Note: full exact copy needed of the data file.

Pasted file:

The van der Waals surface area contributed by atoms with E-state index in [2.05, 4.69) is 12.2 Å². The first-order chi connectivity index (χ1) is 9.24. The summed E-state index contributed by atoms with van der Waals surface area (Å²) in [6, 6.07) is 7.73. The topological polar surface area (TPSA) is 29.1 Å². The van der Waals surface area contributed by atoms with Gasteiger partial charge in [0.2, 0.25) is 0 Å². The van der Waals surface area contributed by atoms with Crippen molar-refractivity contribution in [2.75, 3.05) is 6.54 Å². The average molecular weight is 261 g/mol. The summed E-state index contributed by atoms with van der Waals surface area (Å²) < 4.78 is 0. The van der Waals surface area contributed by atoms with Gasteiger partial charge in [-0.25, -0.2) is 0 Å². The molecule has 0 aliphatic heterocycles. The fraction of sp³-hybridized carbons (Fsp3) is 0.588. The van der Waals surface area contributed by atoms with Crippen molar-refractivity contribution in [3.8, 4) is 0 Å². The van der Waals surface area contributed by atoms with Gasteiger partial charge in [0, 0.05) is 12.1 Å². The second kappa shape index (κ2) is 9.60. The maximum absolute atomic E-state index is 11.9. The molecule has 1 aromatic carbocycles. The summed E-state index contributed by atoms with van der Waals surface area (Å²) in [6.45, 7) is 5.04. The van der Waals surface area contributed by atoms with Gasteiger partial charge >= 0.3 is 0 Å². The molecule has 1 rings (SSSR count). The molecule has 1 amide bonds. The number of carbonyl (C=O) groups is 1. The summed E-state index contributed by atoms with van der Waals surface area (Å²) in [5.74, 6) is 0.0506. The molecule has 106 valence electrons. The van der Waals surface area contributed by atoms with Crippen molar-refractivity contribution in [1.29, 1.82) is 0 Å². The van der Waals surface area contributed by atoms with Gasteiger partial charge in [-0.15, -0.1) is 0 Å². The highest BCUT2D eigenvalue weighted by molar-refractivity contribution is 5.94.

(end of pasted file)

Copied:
The van der Waals surface area contributed by atoms with E-state index in [2.05, 4.69) is 12.2 Å². The first-order chi connectivity index (χ1) is 9.24. The summed E-state index contributed by atoms with van der Waals surface area (Å²) in [6, 6.07) is 7.73. The topological polar surface area (TPSA) is 29.1 Å². The van der Waals surface area contributed by atoms with Gasteiger partial charge in [0.2, 0.25) is 0 Å². The van der Waals surface area contributed by atoms with Crippen molar-refractivity contribution in [2.75, 3.05) is 6.54 Å². The average molecular weight is 261 g/mol. The summed E-state index contributed by atoms with van der Waals surface area (Å²) < 4.78 is 0. The van der Waals surface area contributed by atoms with Gasteiger partial charge in [-0.25, -0.2) is 0 Å². The molecule has 0 aliphatic heterocycles. The fraction of sp³-hybridized carbons (Fsp3) is 0.588. The van der Waals surface area contributed by atoms with Crippen molar-refractivity contribution in [3.8, 4) is 0 Å². The van der Waals surface area contributed by atoms with Gasteiger partial charge in [0, 0.05) is 12.1 Å². The second kappa shape index (κ2) is 9.60. The maximum absolute atomic E-state index is 11.9. The molecule has 1 aromatic carbocycles. The summed E-state index contributed by atoms with van der Waals surface area (Å²) in [6.45, 7) is 5.04. The van der Waals surface area contributed by atoms with Gasteiger partial charge >= 0.3 is 0 Å². The molecule has 1 rings (SSSR count). The molecule has 1 amide bonds. The number of carbonyl (C=O) groups is 1. The summed E-state index contributed by atoms with van der Waals surface area (Å²) in [5.74, 6) is 0.0506. The molecule has 106 valence electrons. The van der Waals surface area contributed by atoms with Crippen molar-refractivity contribution in [1.29, 1.82) is 0 Å². The van der Waals surface area contributed by atoms with Gasteiger partial charge in [-0.15, -0.1) is 0 Å². The highest BCUT2D eigenvalue weighted by molar-refractivity contribution is 5.94.